Ron Rosenbaum has an interesting two-part question in this New York Observer article:
1. Did Nixon order the June 1972 break-in at the Watergate?
2. Why haven't journalists and historians pursued this question with more energy?
Rosenbaum thinks the answer to #1 is 'yes" which leaves him struggling to answer #2. And he most definitely does think it deserves an answer.
This is the real scandal for journalists: Amidst the orgy of nostalgic self-congratulation that the Mark Felt revelation has prompted, it seems to have been forgotten that journalists have abandoned the most basic crime-reporter responsibility-pin down whodunit. As in who ordered it. None of the official investigations, the Senate Watergate Committee, the House Impeachment Committee, the Special Prosecutor's report were able to pin it directly on Nixon. As a result, as Mr. Greenberg attests, in most mainstream biographies and histories of Nixon and Watergate, Nixon gets a pass. He lied about everything else, but on this one thing-the initiating act of the fall of a government-we should just take his word; he's telling the whole truth.
I think that Rosenbaum is right to argue that we need close this gap in Watergate history. But I think that there are other gaps as well-gaps that call into question Rosenbaum's certainty about question #1. However, these gaps are troublesome because they raise troubling questions about the Standard Account of Watergate: brave press and investigators bring down evil Nixon and his Praetorian Guard.
First off, though, let's say that Rosenbaum is right. Nixon had potentially scandalous dealings with Howard Hughes and was afraid Larry O'Brien (DNC chair) would use them against him. A big question immediately comes to mind: why was Nixon and crew so certain that O'Brien had this information? Had they unearthed evidence that someone had collected evidence for the DNC or that someone there was attempting to use it?
They must have been certain because the break-in was not a routine matter. The Nixon White House had many enemies but they sent out Liddy and Hunt only a few times to do black bag jobs. Why were they so certain that the evidence was in that office at that time?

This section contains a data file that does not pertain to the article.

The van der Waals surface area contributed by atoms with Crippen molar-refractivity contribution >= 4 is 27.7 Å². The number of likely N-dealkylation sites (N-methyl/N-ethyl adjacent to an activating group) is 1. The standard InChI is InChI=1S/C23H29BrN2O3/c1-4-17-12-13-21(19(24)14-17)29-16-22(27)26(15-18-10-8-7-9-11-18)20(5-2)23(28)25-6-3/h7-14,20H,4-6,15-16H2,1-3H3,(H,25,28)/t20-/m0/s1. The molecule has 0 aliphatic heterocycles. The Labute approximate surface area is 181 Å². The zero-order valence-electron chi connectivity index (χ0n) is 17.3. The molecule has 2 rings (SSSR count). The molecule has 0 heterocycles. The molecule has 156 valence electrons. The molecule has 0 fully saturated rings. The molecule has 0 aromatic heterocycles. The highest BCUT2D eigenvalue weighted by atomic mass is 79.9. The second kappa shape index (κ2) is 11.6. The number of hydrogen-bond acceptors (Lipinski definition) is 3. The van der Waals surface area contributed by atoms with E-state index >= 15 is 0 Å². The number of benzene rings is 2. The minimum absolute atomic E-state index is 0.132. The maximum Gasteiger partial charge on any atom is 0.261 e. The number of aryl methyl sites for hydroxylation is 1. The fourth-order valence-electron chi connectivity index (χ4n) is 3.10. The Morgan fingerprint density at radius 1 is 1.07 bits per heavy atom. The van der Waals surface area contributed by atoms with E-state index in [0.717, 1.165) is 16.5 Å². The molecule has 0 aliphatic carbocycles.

If the evidence was in the Watergate it certainly did not arrive via a public-spirited citizen. Too much digging around in this matter might bolster one of the Nixon camp's first defense-"everyone does it." If the Plumbers just got carried away in a game of political "Spy versus spy", then Watergate loses its moral clarity. The mythic power of the Standard Account is best maintained by focusing on the cover-up. Only one side could misuse the power of the Presidency so there was less danger of moral ambiguity.
Rosenbaum does not address one of the big reasons for this puzzle about the break-in. That is that the Standard Account took shape based on only a few sources. In the critical year-1973-the big Watergate disclosures came from James McCord, John Dean, Jeb Magruder and Deep Throat.
Now we know that all four were self-interested and often dishonest in crafting their stories. Dean, for example, could not reveal the details of the break-in authorization because he maintained that he was not involved. By deflecting attention from himself, he sent investigators and reporters down blind alleys that led to dead-ends. Similarly, Dean shifted responsibility for the loss of the Hunt notebooks to Patrick Gray, which helped obscure Dean's pre-break-in culpability while also making Nixon and Haldeman look more guilty.
Journalists are understandably loath to dig into the evasions of Dean, Felt and McCord. Any serious attempt to do so takes some of the shine off the boys of Watergate summer. It's hard to sustain a myth about heroic reporters when the heroes get conned by their sources and help them concoct false, misleading stories in pursuit of plea bargains or promotions.